For the 32nd year of the Riverfest Arts & Crafts Festival, the Service League of Cherokee County has plenty of fresh offerings on tap including a pumpkin patch and mechanical bull for children, a trio of popular food trucks and of course plenty of arts and crafts.
Sept. 24, 10 a.m. – 6 p.m.
Sept. 25, 10 a.m. – 5 p.m.
1200 Marietta Hwy., Canton
By Rebecca Johnston >> Photography by Kathryn Ingall & Erin Gray Cantrell
This year’s Riverfest is Sept. 24, from 10 a.m. to 6 p.m., and Sept. 25, from 10 a.m. to 5 p.m. It takes place at Boling Park in Canton along the picturesque banks of the Etowah River and benefits the children in need in Cherokee County.
The new toddler hay maze offers loads of entertainment and the Great Pumpkin Patch will give families a chance to purchase a favorite pumpkin to kick off the fall season with all proceeds benefitting the children.
In addition to the new mechanical bull ride, the children’s area offers several perennial favorites, such as the Canton Lions Club train, pony rides, and a petting zoo.
This year’s festival will feature more than 200 arts and crafts exhibitors, with many returning favorites as well as several new and exciting exhibitors such as Sailor Studio, Lily Bilsand of Monroe, with kiln fired enamel on copper jewelry and bohemian wrap bracelets; Gigi’s Quilts and Things, Cindy Petty of Ball Ground with quilts, aprons, shower curtains and table cloths and Ken Selzer of Clarkesville, with his beautiful oil paintings in an expressionistic landscape style. Collectors particularly love his paintings of rural Georgia.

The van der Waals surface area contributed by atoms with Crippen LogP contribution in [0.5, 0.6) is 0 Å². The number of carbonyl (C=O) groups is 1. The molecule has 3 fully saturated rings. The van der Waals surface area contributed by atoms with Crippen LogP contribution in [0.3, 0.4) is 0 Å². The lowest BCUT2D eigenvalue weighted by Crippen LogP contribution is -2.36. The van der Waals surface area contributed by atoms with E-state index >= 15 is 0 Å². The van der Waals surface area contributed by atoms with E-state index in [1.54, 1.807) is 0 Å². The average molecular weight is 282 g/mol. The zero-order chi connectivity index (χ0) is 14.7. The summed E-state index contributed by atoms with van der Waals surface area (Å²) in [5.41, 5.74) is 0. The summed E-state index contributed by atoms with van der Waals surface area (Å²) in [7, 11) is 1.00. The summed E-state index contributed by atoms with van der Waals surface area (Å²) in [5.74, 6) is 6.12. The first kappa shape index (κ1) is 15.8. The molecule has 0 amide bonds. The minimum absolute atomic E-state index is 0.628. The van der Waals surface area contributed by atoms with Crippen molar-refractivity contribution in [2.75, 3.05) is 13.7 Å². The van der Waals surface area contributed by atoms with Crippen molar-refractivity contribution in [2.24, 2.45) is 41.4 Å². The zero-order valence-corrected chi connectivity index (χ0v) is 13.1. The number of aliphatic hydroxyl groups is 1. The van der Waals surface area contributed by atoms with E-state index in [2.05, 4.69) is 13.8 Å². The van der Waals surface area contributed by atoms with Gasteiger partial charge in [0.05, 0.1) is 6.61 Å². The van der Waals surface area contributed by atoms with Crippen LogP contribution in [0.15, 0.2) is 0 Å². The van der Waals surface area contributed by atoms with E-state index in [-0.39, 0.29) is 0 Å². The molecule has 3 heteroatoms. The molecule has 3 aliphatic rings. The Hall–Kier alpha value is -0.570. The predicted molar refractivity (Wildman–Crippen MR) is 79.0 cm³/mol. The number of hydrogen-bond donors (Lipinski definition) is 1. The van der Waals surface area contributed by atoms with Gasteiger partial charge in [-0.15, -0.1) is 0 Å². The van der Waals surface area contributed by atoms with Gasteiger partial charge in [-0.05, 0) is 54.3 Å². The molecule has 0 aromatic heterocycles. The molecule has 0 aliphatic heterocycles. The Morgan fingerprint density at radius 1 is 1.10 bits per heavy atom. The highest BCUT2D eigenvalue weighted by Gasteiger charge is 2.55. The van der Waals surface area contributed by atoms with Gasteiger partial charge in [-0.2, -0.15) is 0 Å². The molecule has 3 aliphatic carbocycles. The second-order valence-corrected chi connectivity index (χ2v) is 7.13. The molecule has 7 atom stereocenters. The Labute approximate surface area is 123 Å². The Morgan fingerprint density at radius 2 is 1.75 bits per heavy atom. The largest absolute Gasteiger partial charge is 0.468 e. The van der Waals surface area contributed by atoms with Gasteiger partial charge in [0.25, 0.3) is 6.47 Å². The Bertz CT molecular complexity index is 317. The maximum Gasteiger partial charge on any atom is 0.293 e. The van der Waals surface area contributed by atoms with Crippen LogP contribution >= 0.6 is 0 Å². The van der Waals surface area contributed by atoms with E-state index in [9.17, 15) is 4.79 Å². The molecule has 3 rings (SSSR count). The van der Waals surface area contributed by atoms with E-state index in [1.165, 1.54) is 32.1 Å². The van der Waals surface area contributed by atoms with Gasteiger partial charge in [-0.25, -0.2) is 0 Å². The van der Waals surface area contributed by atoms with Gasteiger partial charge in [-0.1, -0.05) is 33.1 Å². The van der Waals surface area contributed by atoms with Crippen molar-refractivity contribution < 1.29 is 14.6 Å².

Admission to Riverfest for adults and children 11 and older is a $5 donation. The event will take place rain or shine. Free parking and shuttle services are available. Dogs are prohibited in the park by city ordinance.
Four local potters who are displaying their wares at Riverfest this year are each on their own unique journey as they turn clay into beautiful works of art that melge form into function.
The potters are among the more than 200 artists and craftspeople displaying their work at this year’s Riverfest Arts and Crafts Festival in Canton Sept. 24 and 25 on the banks of the Etowah River. The festival is put on by the Service League of Cherokee County to raise funds to help children in need in the community.
Whether new to the art world and Riverfest, or veteran artisans who are deeply rooted in Cherokee County, these four bring their distinctive talents and interpretations to their art.
For Rick and Sue Malsnee of Malsnee Pottery in Woodstock, returning to this year’s Riverfest Arts and Crafts Festival is a little like coming home.
“Riverfest was the very first art show my husband Rick and I ever did. That was 25 years ago. Of course, Riverfest has a special place in our hearts,” Sue Malsnee said. “Not knowing what to expect, we were pleasantly surprised how friendly and accommodating everyone was that was involved in putting on the show. We have enjoyed participating in Riverfest for many, many years.”